outreach campaign, resulting in contacts with more than 180 landowners, with plantings occurring last fall and into this year. The department also implemented a new Lawn Conversion Program
in 2020, resulting in approximately 20 acres of installations.
“Streamside buffers and converting grass to trees or meadows are natural ways for agricultural and residential landowners to create cleaner water and improve the stewardship of their land,” said DCNR Secretary Cindy Adams Dunn. “Not all eligible landowners are aware of their value, so our efforts last year focused on making it easy for landowners to understand the benefits of these practices and connect them with funding and experts available to guide them.”
The Phase 3 WIP takes a Healthy Waters, Healthy Communities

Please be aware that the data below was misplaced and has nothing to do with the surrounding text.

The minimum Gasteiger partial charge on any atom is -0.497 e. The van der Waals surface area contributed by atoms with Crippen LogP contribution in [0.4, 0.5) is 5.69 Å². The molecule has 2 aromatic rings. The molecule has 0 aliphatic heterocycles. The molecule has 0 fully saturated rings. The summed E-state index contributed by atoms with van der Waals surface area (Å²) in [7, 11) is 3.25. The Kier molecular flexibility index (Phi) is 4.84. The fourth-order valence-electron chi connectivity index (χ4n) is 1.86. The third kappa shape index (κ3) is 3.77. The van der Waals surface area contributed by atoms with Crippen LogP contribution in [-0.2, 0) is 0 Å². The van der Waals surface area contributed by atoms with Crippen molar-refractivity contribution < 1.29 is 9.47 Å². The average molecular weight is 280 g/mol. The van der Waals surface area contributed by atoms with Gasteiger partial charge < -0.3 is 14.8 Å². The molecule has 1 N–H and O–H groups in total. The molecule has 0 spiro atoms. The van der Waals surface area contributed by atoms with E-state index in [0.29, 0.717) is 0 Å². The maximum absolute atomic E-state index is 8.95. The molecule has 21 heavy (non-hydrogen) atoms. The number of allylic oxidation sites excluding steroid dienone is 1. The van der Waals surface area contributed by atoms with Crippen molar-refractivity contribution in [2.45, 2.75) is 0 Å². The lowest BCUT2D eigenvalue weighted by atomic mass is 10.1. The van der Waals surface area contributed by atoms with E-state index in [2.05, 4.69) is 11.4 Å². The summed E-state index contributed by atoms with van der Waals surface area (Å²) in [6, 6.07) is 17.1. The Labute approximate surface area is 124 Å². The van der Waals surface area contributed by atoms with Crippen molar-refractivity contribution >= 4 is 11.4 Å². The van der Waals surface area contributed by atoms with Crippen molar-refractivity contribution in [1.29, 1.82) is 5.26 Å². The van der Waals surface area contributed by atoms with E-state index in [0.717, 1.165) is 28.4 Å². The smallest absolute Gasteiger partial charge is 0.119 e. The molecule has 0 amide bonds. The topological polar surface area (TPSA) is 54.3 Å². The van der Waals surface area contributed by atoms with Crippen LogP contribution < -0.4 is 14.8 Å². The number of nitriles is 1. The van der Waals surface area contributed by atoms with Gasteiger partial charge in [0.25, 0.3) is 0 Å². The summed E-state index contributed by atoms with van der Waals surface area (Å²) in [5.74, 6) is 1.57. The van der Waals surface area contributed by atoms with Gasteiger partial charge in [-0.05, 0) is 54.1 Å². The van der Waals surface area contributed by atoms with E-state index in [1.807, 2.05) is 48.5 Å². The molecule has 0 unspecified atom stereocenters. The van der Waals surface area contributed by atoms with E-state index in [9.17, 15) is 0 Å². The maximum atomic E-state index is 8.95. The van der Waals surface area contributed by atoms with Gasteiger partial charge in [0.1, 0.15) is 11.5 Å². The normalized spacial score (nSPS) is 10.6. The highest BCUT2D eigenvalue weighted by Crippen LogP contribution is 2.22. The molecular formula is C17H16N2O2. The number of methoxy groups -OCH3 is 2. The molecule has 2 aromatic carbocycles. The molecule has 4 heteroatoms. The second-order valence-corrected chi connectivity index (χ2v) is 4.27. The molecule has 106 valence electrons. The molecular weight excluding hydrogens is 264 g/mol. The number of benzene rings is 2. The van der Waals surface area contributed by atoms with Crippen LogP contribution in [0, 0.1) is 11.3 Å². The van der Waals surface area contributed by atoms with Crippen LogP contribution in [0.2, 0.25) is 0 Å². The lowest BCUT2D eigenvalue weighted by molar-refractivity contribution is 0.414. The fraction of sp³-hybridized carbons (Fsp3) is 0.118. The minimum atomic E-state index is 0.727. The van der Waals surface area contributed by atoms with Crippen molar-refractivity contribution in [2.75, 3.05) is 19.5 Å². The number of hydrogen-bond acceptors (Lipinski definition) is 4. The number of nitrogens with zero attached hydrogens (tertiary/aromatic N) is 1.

approach, inviting county teams to take control of local water quality improvement, with state and other partners providing as much data, technical assistance, funding, and other support as possible. It encourages and equips counties to develop strategies and determine project sites and types that will benefit their communities and farmers, municipalities, businesses, and other landowners, while restoring the environment.
State government and sector partners have responded as much as possible to county leaders’ requests for specific types of assistance. In 2020 this included developing a new guide that clarifies the permitting process on watershed projects